Tag Archives: Prison

Schizophrenia and Poverty, Crime and Violence

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EXPLORINGtheLATERAL

Schizophrenia and Poverty, Crime and Violence
For people who have schizophrenia, and don’t get treatment, the result is far too often that they end up homeless or in jail (most often due to minor offenses).
  • Approximately 200,000 individuals with schizophrenia or manic-depressive (bipolar disorder) illness are homeless, constituting one-third of the approximately 600,000 homeless population (total homeless population statistic based on data from Department of Health and Human Services). These 200,000 individuals comprise more than the entire population of many U.S. cities, such as Hartford, Connecticut; Charleston, South Carolina; Reno, Nevada; Boise, Idaho; Scottsdale, Arizona; Orlando, Florida; Winston Salem, North Carolina; Ann Arbor, Michigan; Abilene, Texas or Topeka, Kansas.
  • At any given time, there are more people with untreated severe psychiatric illnesses living on America’s streets than are receiving care in hospitals. Approximately 90,000 individuals with schizophrenia or manic-depressive illness are in hospitals receiving treatment for their disease.
    Source: Treatment…

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A Mask: Freedom or a Prison?

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In the movie Never Been Kissed, Drew Barrymore plays Josie, a journalist who goes undercover as a high school student. In her disguise as a student she is able to deal with her identity issues while falling in love with a teacher. This idea of being in disguise is paralleled by the story her class reads, Shakespeare’s ‘As You Like It,’ where Rosalind was able, through her disguise, to express her love for Orlando. The teacher makes the point that there’s a freedom that comes from being in disguise.

What the teacher said resonated with me because I can relate to it. For example, when all my friends are tipsy or drunk, and I’m the only sober one, I am so much freer because I’m not worried about what anyone thinks of me; no-one’s thinking clearly, and they’ll probably forget anyway. The disguise in this case is alcohol, and I can say what I really think and be more open. I’m the definition of cool, calm and collected but in disguise I’m free to be anything I want to be.

The same kind of thing happens when I meet a stranger or am in an environment different to my normal day-to-day life. I feel I can be whoever I want to be because the stranger or the people in the new environment don’t know anything about me. That’s why sometimes I share things with a stranger that I wouldn’t normally share with anyone else, because I feel free to be me around them. They have no expectations of me, and I probably won’t ever see them again so I’m not worried about what they’ll think of me.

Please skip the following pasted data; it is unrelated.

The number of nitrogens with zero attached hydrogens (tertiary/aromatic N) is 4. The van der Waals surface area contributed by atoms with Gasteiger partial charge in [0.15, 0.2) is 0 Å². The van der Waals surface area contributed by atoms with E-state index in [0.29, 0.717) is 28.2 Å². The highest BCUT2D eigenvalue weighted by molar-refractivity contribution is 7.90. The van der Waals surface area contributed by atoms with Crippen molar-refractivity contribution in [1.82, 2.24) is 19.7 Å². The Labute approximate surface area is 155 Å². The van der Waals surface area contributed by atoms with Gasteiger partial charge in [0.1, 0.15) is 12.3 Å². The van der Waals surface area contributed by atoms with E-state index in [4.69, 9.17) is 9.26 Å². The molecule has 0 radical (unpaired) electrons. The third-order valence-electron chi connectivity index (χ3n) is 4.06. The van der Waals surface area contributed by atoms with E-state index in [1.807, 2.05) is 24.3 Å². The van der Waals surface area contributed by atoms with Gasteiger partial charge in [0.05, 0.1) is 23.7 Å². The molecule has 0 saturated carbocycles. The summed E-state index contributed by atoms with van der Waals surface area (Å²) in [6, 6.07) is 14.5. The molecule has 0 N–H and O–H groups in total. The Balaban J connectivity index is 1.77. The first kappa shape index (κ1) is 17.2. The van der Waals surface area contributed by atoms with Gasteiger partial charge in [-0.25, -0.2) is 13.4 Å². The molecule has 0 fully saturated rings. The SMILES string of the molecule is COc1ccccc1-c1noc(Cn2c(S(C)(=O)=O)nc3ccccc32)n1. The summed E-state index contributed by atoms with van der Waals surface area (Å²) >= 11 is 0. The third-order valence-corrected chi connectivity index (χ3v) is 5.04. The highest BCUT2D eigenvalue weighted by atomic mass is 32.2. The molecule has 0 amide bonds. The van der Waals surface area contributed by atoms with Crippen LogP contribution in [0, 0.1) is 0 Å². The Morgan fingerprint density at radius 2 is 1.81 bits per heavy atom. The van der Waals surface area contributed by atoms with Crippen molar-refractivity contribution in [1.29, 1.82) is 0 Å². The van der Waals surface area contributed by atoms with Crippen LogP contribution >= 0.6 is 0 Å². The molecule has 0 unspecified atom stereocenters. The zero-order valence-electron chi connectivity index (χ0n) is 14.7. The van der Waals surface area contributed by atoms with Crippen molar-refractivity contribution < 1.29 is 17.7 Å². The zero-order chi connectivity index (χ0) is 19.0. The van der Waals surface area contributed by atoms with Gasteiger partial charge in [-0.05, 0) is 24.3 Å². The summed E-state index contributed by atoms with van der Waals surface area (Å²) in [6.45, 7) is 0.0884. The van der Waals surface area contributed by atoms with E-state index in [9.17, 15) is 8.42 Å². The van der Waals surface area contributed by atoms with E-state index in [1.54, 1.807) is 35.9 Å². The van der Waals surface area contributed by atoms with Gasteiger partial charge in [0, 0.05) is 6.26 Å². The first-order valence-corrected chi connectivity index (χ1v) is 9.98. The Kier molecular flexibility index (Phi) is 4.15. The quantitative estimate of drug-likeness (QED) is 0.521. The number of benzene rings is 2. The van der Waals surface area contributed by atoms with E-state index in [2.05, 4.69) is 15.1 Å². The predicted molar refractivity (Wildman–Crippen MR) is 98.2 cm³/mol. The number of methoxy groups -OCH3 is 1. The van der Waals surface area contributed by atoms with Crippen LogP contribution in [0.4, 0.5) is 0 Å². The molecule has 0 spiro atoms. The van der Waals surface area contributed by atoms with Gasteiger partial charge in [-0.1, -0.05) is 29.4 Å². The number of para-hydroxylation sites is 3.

So while I understand this concept of freedom coming from being in disguise and wearing a mask, there’s another part of me that wonders if a disguise is really just a disguise and a mask is just a mask. What happens when you become the disguise and you start to live a lie? There’s no freedom, just a prison.

Sometimes I feel like I’m in a prison. Have I done such a good job at being the person everyone sees, that I’ve come to believe this is who I really am? How do you know who you are when the masks you wear never come off? The mask becomes real and you become the mask. Sometimes I don’t know the difference between the mask and me. It seems like the mask and I have been moulded together over the years, and they are so deeply entwined with each other that they’ve turned into something that has become who I am, leading me to question if there is even a mask at all.

Sometimes a mask gives me freedom to let my real self come out; other times it’s a prison and all I do is hide.

How to be a hero

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Becoming a psychologist in Norway takes 6 years. Already the first year, we learn about some of the most important studies in psychology, and for me some of them was really a revelation. I want to present a video from one of my heroes: Philip Zimbardo. He has studied a lot of social phenomens, like how roles can change how we behave. His most famous experiment was the 1971 Stanford Prison Experiment, which was a classic demonstration of the power of social situations to distort personal identities and long cherished values and morality as students internalized situated identities in their roles as prisoners and guards. The details of that research are presented in the Stanford Prison Experiment web site at http://www.prisonexp.org.

I am glad I have learnt so much about how we are influenced by all kinds of factors, and especially thankful for the scientists who put in so much time and effort, giving us this privilege. I have included a video with the man himself, and hope you all enjoy it! (how to be a hero).